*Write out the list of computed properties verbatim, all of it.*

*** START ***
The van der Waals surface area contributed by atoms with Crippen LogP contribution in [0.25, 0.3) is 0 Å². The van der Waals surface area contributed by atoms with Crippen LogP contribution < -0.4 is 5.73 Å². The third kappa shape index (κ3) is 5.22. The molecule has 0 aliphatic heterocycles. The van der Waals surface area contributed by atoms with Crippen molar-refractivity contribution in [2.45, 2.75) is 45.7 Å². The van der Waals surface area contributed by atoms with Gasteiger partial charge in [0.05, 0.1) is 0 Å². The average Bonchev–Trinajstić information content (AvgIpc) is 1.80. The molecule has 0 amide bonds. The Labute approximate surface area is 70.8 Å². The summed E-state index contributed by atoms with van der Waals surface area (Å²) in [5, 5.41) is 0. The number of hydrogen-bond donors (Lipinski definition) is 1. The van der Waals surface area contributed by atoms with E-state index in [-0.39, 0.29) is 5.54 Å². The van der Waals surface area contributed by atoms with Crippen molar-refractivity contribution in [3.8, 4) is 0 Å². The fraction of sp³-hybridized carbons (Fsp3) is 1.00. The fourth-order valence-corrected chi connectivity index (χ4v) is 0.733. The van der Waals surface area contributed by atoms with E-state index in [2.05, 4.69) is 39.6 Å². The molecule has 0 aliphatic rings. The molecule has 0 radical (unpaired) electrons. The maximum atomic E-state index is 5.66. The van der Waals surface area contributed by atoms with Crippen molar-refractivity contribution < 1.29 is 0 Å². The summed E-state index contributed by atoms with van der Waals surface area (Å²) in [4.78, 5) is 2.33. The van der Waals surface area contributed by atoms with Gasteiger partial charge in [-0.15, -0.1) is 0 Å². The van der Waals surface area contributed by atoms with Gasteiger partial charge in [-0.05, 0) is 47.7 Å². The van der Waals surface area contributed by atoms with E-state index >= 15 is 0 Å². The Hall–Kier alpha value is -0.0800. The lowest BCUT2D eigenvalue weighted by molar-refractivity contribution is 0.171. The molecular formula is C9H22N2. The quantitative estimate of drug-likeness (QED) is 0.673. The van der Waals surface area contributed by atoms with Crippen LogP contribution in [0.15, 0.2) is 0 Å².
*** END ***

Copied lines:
The van der Waals surface area contributed by atoms with Crippen LogP contribution in [0.25, 0.3) is 0 Å². The van der Waals surface area contributed by atoms with Crippen LogP contribution < -0.4 is 5.73 Å². The third kappa shape index (κ3) is 5.22. The molecule has 0 aliphatic heterocycles. The van der Waals surface area contributed by atoms with Crippen molar-refractivity contribution in [2.45, 2.75) is 45.7 Å². The van der Waals surface area contributed by atoms with Gasteiger partial charge in [0.05, 0.1) is 0 Å². The average Bonchev–Trinajstić information content (AvgIpc) is 1.80. The molecule has 0 amide bonds. The Labute approximate surface area is 70.8 Å². The summed E-state index contributed by atoms with van der Waals surface area (Å²) in [5, 5.41) is 0. The number of hydrogen-bond donors (Lipinski definition) is 1. The van der Waals surface area contributed by atoms with E-state index in [-0.39, 0.29) is 5.54 Å². The van der Waals surface area contributed by atoms with Crippen molar-refractivity contribution in [3.8, 4) is 0 Å². The fraction of sp³-hybridized carbons (Fsp3) is 1.00. The fourth-order valence-corrected chi connectivity index (χ4v) is 0.733. The van der Waals surface area contributed by atoms with E-state index in [2.05, 4.69) is 39.6 Å². The molecule has 0 aliphatic rings. The molecule has 0 radical (unpaired) electrons. The maximum atomic E-state index is 5.66. The van der Waals surface area contributed by atoms with Crippen molar-refractivity contribution < 1.29 is 0 Å². The summed E-state index contributed by atoms with van der Waals surface area (Å²) in [4.78, 5) is 2.33. The van der Waals surface area contributed by atoms with Gasteiger partial charge in [-0.15, -0.1) is 0 Å². The van der Waals surface area contributed by atoms with Gasteiger partial charge in [-0.05, 0) is 47.7 Å². The van der Waals surface area contributed by atoms with E-state index >= 15 is 0 Å². The Hall–Kier alpha value is -0.0800. The lowest BCUT2D eigenvalue weighted by molar-refractivity contribution is 0.171. The molecular formula is C9H22N2. The quantitative estimate of drug-likeness (QED) is 0.673. The van der Waals surface area contributed by atoms with Crippen LogP contribution in [0.15, 0.2) is 0 Å².